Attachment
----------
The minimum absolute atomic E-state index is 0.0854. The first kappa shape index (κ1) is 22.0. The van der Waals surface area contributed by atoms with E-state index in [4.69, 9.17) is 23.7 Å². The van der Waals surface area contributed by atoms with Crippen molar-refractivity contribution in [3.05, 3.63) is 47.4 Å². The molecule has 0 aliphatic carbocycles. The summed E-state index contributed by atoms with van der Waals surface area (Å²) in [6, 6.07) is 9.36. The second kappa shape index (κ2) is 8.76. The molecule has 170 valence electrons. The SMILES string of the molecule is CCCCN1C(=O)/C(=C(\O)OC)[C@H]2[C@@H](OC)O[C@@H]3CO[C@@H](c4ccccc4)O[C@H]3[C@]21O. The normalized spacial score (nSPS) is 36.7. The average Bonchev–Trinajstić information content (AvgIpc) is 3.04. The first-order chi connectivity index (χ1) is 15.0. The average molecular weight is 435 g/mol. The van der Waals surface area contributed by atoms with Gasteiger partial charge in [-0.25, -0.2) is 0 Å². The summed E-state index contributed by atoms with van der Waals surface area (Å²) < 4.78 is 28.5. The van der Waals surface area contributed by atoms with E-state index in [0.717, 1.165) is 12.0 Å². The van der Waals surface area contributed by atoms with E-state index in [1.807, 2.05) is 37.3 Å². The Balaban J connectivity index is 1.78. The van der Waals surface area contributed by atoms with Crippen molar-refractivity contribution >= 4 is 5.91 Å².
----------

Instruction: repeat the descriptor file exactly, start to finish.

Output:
The minimum absolute atomic E-state index is 0.0854. The first kappa shape index (κ1) is 22.0. The van der Waals surface area contributed by atoms with E-state index in [4.69, 9.17) is 23.7 Å². The van der Waals surface area contributed by atoms with Crippen molar-refractivity contribution in [3.05, 3.63) is 47.4 Å². The molecule has 0 aliphatic carbocycles. The summed E-state index contributed by atoms with van der Waals surface area (Å²) in [6, 6.07) is 9.36. The second kappa shape index (κ2) is 8.76. The molecule has 170 valence electrons. The SMILES string of the molecule is CCCCN1C(=O)/C(=C(\O)OC)[C@H]2[C@@H](OC)O[C@@H]3CO[C@@H](c4ccccc4)O[C@H]3[C@]21O. The normalized spacial score (nSPS) is 36.7. The average Bonchev–Trinajstić information content (AvgIpc) is 3.04. The first-order chi connectivity index (χ1) is 15.0. The average molecular weight is 435 g/mol. The van der Waals surface area contributed by atoms with Gasteiger partial charge in [-0.25, -0.2) is 0 Å². The summed E-state index contributed by atoms with van der Waals surface area (Å²) < 4.78 is 28.5. The van der Waals surface area contributed by atoms with E-state index in [0.717, 1.165) is 12.0 Å². The van der Waals surface area contributed by atoms with E-state index in [1.807, 2.05) is 37.3 Å². The Balaban J connectivity index is 1.78. The van der Waals surface area contributed by atoms with Crippen molar-refractivity contribution >= 4 is 5.91 Å².